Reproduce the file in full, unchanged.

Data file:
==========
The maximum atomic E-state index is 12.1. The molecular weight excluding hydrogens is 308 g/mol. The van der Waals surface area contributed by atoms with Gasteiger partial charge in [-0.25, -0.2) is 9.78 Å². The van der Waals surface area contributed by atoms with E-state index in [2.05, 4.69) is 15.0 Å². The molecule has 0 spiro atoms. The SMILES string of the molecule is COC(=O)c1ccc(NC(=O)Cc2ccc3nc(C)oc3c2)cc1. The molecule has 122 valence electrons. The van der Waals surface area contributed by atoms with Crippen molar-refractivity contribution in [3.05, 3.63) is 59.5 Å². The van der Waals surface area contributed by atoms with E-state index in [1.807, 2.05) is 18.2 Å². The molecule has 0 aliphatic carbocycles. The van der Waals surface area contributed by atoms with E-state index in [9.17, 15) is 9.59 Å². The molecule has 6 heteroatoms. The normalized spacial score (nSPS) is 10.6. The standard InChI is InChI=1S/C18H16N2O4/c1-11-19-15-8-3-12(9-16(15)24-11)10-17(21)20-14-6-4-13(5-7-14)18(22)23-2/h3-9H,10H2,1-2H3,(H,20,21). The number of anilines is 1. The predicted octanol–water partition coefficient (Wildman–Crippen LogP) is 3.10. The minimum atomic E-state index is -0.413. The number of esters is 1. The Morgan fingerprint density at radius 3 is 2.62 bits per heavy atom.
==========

The maximum atomic E-state index is 12.1. The molecular weight excluding hydrogens is 308 g/mol. The van der Waals surface area contributed by atoms with Gasteiger partial charge in [-0.25, -0.2) is 9.78 Å². The van der Waals surface area contributed by atoms with E-state index in [2.05, 4.69) is 15.0 Å². The molecule has 0 spiro atoms. The SMILES string of the molecule is COC(=O)c1ccc(NC(=O)Cc2ccc3nc(C)oc3c2)cc1. The molecule has 122 valence electrons. The van der Waals surface area contributed by atoms with Crippen molar-refractivity contribution in [3.05, 3.63) is 59.5 Å². The van der Waals surface area contributed by atoms with E-state index in [1.807, 2.05) is 18.2 Å². The molecule has 0 aliphatic carbocycles. The van der Waals surface area contributed by atoms with E-state index in [9.17, 15) is 9.59 Å². The molecule has 6 heteroatoms. The normalized spacial score (nSPS) is 10.6. The standard InChI is InChI=1S/C18H16N2O4/c1-11-19-15-8-3-12(9-16(15)24-11)10-17(21)20-14-6-4-13(5-7-14)18(22)23-2/h3-9H,10H2,1-2H3,(H,20,21). The number of anilines is 1. The predicted octanol–water partition coefficient (Wildman–Crippen LogP) is 3.10. The minimum atomic E-state index is -0.413. The number of esters is 1. The Morgan fingerprint density at radius 3 is 2.62 bits per heavy atom.